(See Browder et al., 1991, Fig. 2.8; Gilbert, 1997, Fig. 4.3; Kalthoff, 1996, Fig. 18.16; Shostak, 1991, Figs. 2.19, 6.7)

Interactions between the inner microtubules and the radial spokes coordinate the sliding activities of the outer doublets and produce the bending action that propels the sperm.

The outer dense fibers are involved in flagellar flexibility. Absence of outer dense fibers alters flagellar flexibility and results in modified flagellar beat, causing sterility.

(See Browder et al., 1991, Fig. 2.7; Shostak, 1991, Figs. 6.6, 6. )

The sperm tail and head articulate in the neck.

Mitochondria are located in the middle piece. Mitochondria in mammalian sperm are elongated and wrapped around the axoneme. Why would the sperm have such elaborate mitochondria for their small size?

(See Browder et al., 1991, Fig. 2.9; Shostak, 1991, Figs. 6.4-6.6)

We shall now briefly compare primitive sperm from marine and freshwater invertebrates to those of mammals. These sperm are usually characterized by round or conical nuclei and small acrosomes. The midpiece may be small with a few spheroidal mitochondria.

(See Browder et al., 1991, Fig. 2.11; Gilbert, 1997, Fig. 22.17; Kalthoff, 1996, Fig. 4.4; Shostak, 1991, Fig. 6.3)

The acrosome reaction of marine invertebrate sperm involves eversion of a long slender acrosomal process, the tip of which contacts the egg during fertilization. The surface of the acrosomal process is coated with a protein called bindin, which binds the sperm to the egg vitelline envelope.


Learning Objectives

  • Understand the anatomical relationships of cells within the seminiferous tubules.
  • What is the role of intercellular signaling in spermatogenesis?
  • What are the endocrine, paracrine and autocrine signaling molecules that regulate spermatogenesis, and what role does each play?
  • What is BMP8b, and what is its putative role?
  • What are the components of sperm, and how do they function?


Digging Deeper:

Signals Involved in Regulating Spermatogenesis

Additional Topics

Boujrad, N., Hochereau-de Reviers, M.T. and Carreau, S. 1995. Evidence for germ cell control of Sertoli cell function in three models of germ cell depletion in adult rat. Biol. Reprod. 53: 1345-1352.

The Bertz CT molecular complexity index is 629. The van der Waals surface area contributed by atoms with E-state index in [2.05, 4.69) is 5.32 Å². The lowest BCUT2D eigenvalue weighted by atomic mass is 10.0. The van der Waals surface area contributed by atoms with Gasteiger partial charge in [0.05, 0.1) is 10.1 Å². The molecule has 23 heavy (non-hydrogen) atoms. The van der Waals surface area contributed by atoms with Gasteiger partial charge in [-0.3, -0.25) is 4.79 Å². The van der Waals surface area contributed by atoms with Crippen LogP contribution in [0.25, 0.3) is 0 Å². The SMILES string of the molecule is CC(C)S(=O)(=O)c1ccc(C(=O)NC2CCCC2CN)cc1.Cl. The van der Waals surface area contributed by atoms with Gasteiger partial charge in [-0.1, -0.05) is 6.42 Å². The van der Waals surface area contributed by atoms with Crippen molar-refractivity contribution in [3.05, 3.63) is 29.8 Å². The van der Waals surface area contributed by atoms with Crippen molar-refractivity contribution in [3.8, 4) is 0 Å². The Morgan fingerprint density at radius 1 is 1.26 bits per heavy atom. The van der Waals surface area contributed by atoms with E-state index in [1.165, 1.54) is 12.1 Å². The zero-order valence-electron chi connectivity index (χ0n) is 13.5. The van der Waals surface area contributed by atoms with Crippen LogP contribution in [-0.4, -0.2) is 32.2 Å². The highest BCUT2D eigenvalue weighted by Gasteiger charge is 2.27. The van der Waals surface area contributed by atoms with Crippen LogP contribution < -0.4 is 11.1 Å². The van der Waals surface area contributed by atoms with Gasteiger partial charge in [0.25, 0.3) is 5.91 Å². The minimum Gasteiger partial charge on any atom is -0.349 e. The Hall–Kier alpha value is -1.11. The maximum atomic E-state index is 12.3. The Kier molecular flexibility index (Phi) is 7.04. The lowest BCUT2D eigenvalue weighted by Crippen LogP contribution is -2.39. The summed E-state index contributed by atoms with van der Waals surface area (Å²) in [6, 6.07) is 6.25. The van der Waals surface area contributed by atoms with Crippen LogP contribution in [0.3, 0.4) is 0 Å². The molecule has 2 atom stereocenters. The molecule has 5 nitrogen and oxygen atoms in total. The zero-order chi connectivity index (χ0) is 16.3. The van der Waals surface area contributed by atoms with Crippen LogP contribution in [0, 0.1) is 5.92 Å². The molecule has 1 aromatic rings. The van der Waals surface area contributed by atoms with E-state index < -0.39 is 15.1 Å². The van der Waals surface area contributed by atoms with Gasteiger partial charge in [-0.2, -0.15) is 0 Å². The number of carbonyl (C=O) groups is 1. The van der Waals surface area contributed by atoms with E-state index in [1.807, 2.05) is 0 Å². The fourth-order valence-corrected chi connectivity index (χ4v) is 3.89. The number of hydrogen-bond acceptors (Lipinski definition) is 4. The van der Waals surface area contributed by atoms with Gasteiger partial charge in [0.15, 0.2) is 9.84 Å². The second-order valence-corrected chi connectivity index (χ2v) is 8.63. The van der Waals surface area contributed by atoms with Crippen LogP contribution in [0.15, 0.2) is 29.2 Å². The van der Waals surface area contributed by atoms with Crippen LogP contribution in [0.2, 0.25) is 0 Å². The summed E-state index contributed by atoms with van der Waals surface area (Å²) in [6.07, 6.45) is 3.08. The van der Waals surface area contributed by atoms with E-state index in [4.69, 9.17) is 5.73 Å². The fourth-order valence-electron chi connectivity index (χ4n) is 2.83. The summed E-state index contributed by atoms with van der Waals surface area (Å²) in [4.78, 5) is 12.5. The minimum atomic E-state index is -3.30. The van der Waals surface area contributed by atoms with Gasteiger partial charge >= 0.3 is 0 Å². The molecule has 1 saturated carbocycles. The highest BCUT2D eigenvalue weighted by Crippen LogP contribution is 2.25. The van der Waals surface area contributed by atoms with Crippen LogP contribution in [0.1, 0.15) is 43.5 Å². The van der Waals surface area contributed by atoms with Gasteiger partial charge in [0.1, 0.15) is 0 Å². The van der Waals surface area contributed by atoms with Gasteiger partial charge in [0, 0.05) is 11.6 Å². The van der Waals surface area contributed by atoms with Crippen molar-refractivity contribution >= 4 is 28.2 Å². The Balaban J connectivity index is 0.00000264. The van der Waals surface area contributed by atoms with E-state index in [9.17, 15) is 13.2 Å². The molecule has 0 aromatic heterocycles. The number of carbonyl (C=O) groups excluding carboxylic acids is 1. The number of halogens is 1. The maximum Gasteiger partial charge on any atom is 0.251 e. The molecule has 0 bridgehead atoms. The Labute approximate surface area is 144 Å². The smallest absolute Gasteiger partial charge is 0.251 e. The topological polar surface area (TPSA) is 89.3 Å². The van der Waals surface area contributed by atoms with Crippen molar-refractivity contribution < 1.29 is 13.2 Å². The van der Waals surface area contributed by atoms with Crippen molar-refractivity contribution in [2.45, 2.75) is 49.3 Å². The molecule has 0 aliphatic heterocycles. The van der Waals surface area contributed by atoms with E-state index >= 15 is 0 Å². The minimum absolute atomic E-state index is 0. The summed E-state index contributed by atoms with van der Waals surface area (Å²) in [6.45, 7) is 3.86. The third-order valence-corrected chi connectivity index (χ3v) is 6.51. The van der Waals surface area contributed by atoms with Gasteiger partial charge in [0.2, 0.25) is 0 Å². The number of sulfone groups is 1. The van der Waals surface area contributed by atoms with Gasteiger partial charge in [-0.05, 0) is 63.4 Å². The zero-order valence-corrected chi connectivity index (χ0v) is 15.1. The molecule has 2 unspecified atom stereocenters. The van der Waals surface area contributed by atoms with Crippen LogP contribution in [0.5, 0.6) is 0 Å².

Elliott, D.J. and Cooke, Howard J. 1997. The molecular genetics of male infertility. BioEssays 19: 801-809.

Grandjean, V., Sage, J., Ranc, F., Cuzin, F. and Rassoulzadegan, M. 1997. Stage-specific signals in germ line differentiation: control of Sertoli cell phagocytic activity by spermatogenic cells. Develop. Biol. 184: 165-174.

Tenniswood, M., Wang, Z., Lakins, J., Morrissey, C., O'Sullivan, J., and Tang, H. 1998. Clusterin in the male reproductive tract. J. Androl. 19:508-16.

Zhu, D., Dix, D.J. and Eddy, E.M. 1997. HSP70-2 is required for CDC2 kinase activity in meiosis I of mouse spermatocytes. Development 124: 3007-3014.


References

Browder, L.W., Erickson, C.A. and Jeffery, W.R. 1991. Developmental Biology. Third edition. Saunders College Pub. Philadelphia.

Clark, A.M. and Griswold, M.D. 1997. Expression of clusterin/sulfated glycoprotein-2 under conditionsof heat stress in rat Sertoli cells and a mouse Sertoli cell line. J. Androl. 18:257-63.

Clark A.M., Maguire, S.M., and Griswold, M.D. 1997. Accumulation of clusterin/sulfated glycoprotein-2 in degenerating pachytene spermatocytes of adult rats treated with methoxyacetic acid. Biol. Reprod. 57: 837-46.

Gilbert, S.F. 1997. Developmental Biology. Fifth Edition. Sinauer. Sunderland, MA.

Kalthoff, K. 1996. Analysis of Biological Development. McGraw-Hill. New York.

Shostak, S. 1991. Embryology. An Introduction to Developmental Biology. HarperCollins. New York.

Viard, I., Wehrli, P., Jornot, L., Bullani, R., Vechietti, J.L., Schifferli, J.A., Tschopp, J., And French, L.E. 1999. J. Invest. Dermatol. 112:290-6.

Wolpert, L., Beddington, R., Brockes, J., Jessell, T., Lawrence, P. and Meyerowitz, E. 1998. Principles of Development. Current Biology. London.

Zhao, G.-Q., Deng, K., Labosky, P.A., Liaw, L. and Hogan, B.L.M. 1996. The gene encoding bone morphogenetic protein 8B is required for the initiation and maintenance of spermatogenesis in the mouse. Genes & Dev. 10: 1657-1669

 


Dynamic Development at a Glance
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Leon Browder & Laurie Iten (Ed.) Dynamic Development
Last revised Thursday, June 11, 1998